Patients of all ages are seeing the benefits of technology upgrades at Mercy Hospital Aurora, and it’s all thanks to volunteers. A donation of $26,200 by the Mercy Auxiliary – Aurora has boosted three key projects at the hospital.
“From our tiniest patients to those who are undergoing surgery, our auxilians have made a major impact yet again,” said Doug Stroemel, Mercy Hospital Aurora administrator. “They’ve worked year round to raise funds to help update our equipment, and we couldn’t be more grateful.”
A majority of the funds were earmarked for Mercy Sleep Center - Aurora to enhance sleep lab patients’ experience – virtually. About $12,000 of the donation paid for a new Rubbermaid video cart that allows Mercy sleep technicians to sync patients up with Dr. John Brabson, a board certified sleep medicine specialist.
“This is a huge enhancement of what we already offer,” said Curt Kester, manager of Mercy Sleep Center – Aurora, located at 500 Porter Avenue. “Time is valuable and it allows the patient to come in, connect with the doctor, have a visual teleconference for 15 minutes, and they are out the door getting on with their lives.”
The upgrade brings a clearer, one-on-one video interaction with Dr. Brabson to discuss issues like sleep apnea and Chronic Obstructive Pulmonary Disease (COPD). He’s able to see more patients in real time, whether in the sleep lab or several miles away.
“Patients have really been impressed,” said sleep lab technician Christi Burchett. “They’re so happy they don’t have to travel several miles away to talk with a specialist. It’s a great service to Aurora and our surrounding communities.”
An additional $9,000 of the auxiliary donation was earmarked for two new BIS™ brain monitors. The equipment helps certified registered nurse anesthetists (CRNAs) determine and administer the precise amount of anesthesia a patient needs during a major surgery.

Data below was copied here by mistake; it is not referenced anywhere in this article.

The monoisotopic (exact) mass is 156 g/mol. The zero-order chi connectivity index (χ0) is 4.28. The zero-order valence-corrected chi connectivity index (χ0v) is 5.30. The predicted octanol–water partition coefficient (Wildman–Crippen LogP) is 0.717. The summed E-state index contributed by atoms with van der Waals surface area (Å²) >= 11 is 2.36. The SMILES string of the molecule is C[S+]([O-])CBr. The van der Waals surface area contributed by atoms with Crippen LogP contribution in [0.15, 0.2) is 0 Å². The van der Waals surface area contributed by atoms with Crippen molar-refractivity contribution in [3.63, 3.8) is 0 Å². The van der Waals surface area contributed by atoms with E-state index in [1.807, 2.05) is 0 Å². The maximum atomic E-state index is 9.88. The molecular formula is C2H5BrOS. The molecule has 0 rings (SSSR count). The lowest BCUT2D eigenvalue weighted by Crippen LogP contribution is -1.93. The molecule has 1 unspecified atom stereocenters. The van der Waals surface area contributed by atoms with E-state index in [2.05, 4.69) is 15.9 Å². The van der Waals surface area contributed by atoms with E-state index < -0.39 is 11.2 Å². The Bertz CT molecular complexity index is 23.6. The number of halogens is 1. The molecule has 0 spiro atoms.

“These were much-needed upgrades,” said Ashley Wallace, surgery manager at Mercy Hospital Aurora. “We’re now providing the most current and up-to-date care for our patients – and that means surgeries are even safer.”
The monitors replace other equipment that was becoming outdated.
“The monitors are also wonderful tools to help CRNA students learn about the effects of the medications they’re giving patients and how it impacts sedation in the operating room,” Wallace said.
A new jaundice meter, purchased for around $5,000, will ensure babies born at Mercy Hospital Aurora are healthier, through a painless testing technique. The new device is also expected to save the baby’s parents time and money.
“Before, if we were testing a baby with jaundice, we’d have to stick him or her with a needle more than once,” said Natalie Hill, manager of obstetrics at Mercy Hospital Aurora. “Instead, this new device can prevent that. It’s placed on the baby’s skin and uses light to detect bilirubin (BR) levels.”
BR is a yellow substance that’s made when the body breaks down old red blood cells. A healthy baby will remove BR naturally, but a buildup in the liver will cause a baby to be discolored and indicate a more serious illness, requiring additional testing.
“We screen all newborns before they go home, to see if they might need further blood sampling,” said Dr. Bradford Garner. “This new jaundice meter is very accurate and helps us prevent some potentially serious complications early in life.”
If parents are asked to return to the hospital for regular BR level checks, “the device will also speed up their visits considerably,” Hill said. “It’s a win-win for babies and their parents.”
Mercy, named one of the top five large U.S. health systems in 2017 by Truven, an IBM Watson Health company, serves millions annually. Mercy includes 44 acute care and specialty (heart, children’s, orthopedic and rehab) hospitals, more than 700 physician practices and outpatient facilities, 40,000 co-workers and more than 2,000 Mercy Clinic physicians in Arkansas, Kansas, Missouri and Oklahoma. Mercy also has outreach ministries in Arkansas, Louisiana, Mississippi and Texas.